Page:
By guest blogger Linda Wood Rondeau
On most holiday family get-togethers, the Green Stuff makes an appearance. This is what my children called my mother’s pistachio pudding mix that featured marshmallows and pineapple chunks in creamy pistachio pudding. This was my mother’s contribution to family dinners and my children’s favorite. My mother passed away more than a decade ago, but my children love to revisit those fond memories. Our grandchildren were young when my mother left this earth. The presence of Green Stuff gives opportunity for the children to hear the stories of their great grandparents, of life long ago, and of people they did not have the privilege of knowing. Yet, those dear ones are a part of who they are now.
My friend, Heather, a recent widow, has decided to honor her husband with a yearly feast of his favorite foods. In this venue, she will share stories of him with her grandchildren and great grandchildren.
Food can also trigger no so happy memories.
I know, for me, this is true of lima beans. I hope when my grandchildren have a feast in my honor , they will leave out lima beans. They were the most detested food I was forced to eat as a young girl. They’d stick in my throat and make me choke. To this day, I cannot eat lima beans.
In an article from Psychology Today, Susan Krauss Whitbourne states, “From pleasant conversations to painful tension and arguments, family meals run the full emotional gamut. Without realizing it, these emotional memories, associated with both the food you ate and the atmosphere in which you ate it, have become part of your adult sense of self.”
The question then arises, “How can I bring an atmosphere of pleasant eating that will evoke and produce positive memories when our fast-paced schedule requires we gobble down our food as fast as we can to get to the next event? Will my children only associate food with indigestion?”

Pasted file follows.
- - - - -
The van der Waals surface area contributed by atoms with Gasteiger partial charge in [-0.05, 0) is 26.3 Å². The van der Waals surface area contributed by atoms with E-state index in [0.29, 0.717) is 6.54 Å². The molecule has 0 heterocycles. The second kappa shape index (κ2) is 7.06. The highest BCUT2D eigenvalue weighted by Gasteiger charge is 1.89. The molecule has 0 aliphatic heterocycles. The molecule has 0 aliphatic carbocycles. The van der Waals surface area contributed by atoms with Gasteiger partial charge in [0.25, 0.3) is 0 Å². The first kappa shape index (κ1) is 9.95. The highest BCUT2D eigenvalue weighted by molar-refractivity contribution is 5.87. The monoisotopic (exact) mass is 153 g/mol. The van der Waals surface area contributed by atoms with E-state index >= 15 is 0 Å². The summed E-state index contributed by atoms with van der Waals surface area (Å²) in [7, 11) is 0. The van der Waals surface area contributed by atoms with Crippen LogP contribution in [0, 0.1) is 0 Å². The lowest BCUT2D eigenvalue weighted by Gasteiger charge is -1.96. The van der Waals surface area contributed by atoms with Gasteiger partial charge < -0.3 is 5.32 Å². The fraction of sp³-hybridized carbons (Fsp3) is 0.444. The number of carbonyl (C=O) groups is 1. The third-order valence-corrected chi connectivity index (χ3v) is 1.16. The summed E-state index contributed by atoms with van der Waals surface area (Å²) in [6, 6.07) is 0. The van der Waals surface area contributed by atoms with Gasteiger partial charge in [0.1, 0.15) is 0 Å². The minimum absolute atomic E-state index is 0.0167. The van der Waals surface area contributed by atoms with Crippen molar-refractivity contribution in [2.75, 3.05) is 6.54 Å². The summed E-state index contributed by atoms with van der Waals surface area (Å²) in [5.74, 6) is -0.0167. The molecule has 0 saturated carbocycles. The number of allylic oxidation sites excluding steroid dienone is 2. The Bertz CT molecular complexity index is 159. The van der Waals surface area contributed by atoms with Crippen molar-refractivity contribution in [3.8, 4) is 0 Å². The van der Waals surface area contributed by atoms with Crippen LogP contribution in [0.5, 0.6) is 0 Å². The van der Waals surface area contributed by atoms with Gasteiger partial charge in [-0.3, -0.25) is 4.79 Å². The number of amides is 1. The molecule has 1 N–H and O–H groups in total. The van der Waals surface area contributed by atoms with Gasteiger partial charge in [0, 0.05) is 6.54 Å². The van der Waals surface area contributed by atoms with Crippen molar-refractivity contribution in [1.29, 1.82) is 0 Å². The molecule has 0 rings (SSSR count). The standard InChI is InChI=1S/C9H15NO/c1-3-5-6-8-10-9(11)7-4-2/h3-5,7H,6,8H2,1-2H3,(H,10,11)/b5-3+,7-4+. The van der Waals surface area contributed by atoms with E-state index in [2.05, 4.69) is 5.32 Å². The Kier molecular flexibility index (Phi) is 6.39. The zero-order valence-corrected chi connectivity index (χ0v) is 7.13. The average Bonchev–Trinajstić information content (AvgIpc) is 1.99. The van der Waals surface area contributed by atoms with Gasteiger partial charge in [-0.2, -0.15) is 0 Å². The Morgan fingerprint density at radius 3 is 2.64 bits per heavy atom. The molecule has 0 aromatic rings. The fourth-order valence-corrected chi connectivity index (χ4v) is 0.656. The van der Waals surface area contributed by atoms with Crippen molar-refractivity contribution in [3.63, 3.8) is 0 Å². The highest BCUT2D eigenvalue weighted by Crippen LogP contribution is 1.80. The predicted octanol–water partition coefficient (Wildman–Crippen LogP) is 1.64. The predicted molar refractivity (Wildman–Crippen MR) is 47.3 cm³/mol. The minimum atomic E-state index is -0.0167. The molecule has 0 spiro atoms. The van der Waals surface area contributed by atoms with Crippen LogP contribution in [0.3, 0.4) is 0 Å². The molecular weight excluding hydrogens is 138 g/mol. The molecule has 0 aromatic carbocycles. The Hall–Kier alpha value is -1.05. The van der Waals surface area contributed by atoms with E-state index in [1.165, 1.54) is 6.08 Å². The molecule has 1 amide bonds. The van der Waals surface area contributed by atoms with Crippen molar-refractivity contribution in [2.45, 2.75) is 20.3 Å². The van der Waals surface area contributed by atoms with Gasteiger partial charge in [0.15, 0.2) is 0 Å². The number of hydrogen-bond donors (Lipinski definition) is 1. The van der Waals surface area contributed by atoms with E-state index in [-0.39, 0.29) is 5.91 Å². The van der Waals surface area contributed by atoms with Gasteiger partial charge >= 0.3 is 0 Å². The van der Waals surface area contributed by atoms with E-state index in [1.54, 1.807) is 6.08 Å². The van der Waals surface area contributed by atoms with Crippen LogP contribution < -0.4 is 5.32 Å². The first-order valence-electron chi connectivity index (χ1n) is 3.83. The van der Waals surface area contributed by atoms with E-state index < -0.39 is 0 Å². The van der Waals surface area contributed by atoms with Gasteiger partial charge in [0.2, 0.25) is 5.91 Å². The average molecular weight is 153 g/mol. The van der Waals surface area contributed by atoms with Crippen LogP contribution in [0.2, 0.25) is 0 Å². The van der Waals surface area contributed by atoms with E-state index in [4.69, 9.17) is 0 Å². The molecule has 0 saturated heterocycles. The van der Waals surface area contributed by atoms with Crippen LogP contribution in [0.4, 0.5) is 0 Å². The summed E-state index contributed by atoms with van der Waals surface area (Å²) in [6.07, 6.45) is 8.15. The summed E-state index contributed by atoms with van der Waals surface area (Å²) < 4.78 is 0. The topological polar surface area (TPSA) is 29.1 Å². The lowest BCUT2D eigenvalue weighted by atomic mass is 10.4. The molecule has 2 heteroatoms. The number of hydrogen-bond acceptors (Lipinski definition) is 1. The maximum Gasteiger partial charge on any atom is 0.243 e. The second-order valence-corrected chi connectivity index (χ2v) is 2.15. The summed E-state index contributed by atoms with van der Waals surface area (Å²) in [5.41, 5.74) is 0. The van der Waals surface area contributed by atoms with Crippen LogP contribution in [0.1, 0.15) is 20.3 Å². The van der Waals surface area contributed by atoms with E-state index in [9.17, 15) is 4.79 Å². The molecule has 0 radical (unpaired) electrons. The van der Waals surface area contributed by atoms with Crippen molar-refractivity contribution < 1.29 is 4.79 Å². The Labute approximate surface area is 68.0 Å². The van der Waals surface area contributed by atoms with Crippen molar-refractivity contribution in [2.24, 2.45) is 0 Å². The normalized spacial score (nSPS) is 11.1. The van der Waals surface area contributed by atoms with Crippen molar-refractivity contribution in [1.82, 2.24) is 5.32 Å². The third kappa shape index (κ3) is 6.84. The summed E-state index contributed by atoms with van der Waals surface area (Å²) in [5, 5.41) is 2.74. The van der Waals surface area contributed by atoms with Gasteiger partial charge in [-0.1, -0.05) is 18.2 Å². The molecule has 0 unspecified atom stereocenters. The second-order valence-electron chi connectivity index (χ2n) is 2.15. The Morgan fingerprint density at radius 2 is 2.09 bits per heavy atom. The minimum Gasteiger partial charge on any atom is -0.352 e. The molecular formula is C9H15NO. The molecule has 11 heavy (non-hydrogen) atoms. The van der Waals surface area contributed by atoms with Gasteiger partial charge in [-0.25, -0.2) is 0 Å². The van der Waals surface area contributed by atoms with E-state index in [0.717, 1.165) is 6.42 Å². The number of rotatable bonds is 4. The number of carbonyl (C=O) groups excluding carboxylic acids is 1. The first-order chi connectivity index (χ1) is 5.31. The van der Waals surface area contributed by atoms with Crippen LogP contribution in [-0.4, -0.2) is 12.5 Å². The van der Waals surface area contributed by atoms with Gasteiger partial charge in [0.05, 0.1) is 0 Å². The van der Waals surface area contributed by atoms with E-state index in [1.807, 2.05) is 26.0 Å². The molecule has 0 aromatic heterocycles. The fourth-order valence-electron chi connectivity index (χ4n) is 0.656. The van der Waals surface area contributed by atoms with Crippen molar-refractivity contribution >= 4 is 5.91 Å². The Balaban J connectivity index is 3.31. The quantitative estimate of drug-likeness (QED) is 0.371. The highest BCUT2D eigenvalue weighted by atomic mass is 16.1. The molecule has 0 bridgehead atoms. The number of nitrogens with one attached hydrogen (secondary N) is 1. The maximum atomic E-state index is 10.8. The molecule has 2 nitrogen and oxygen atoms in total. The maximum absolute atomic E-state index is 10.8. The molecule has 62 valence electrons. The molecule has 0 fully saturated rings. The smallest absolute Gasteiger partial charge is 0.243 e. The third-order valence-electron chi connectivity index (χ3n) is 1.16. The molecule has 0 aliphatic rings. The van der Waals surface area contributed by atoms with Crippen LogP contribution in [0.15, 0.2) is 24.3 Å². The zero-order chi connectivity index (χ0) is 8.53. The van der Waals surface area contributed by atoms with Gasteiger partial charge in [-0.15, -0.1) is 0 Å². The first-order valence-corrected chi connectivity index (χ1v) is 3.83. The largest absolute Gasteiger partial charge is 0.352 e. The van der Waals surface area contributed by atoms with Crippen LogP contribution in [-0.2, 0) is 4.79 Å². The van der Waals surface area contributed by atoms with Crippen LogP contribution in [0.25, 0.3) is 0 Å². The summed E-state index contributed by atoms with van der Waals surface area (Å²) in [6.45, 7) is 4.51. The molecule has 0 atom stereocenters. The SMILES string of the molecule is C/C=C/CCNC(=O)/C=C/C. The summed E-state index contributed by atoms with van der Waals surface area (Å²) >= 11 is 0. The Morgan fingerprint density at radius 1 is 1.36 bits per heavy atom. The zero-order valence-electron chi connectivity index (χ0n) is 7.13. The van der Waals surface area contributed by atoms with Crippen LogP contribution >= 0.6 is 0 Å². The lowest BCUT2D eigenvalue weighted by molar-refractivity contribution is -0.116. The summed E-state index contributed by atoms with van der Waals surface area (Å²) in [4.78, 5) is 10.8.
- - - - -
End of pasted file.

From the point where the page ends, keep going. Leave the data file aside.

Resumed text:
Perhaps the fast-food, already-cooked, home-delivered pizza phenomena of today’s harried lifestyles isn’t the demon, but rather the tension associated with these foods. “Hurry up … we’ll be late.” Sit-down family meals have become a rarity in American families. Even so, we can quiet our hearts, perhaps say grace after we retrieve our McDonald’s fare, make jokes or sing silly songs. Who knows, in 20 years or so, that laughter and peace we enjoyed as we sped from McDonald’s to soccer practice, will be the Green Stuff of future generations.About Linda Wood Rondeau
The author of the acclaimed Hosea’s Heart and Miracle on Maple Street, Linda Wood Rondeau, a veteran social worker, writes from the heart of personal experience. Her blog, Snark and Sensibility, embodies her sense of humor, a trait she believes God gives parents for survival. A resident of Hagerstown, Maryland, the author shares her days with her husband and best friend in life, Steve. Readers may visit her website at www.lindarondeau.com. Contact the author on Facebook, Twitter, or Instagram.
About I Prayed for Patience God Gave Me Children
God indeed has a sense of humor. He chose children to teach us too-smart adults what it means to be his child, the very special relationship the believer enjoys with our Heavenly Father. We adults experience the same chaos, misadventure, and heartaches as our charges. Through a child’s example, we learn how God nurtures us with his infinitesimal patience. This easy to read, often hilarious treatise, uses cartoons, witticisms, anecdotes, quotes, and scripture study to bring home these truths. A veteran social worker, Rondeau draws upon her many experiences in working with families as well as her personal experiences as a mom. “You will want to keep this book close at hand for those moments of weakness and pass it along to your friends.”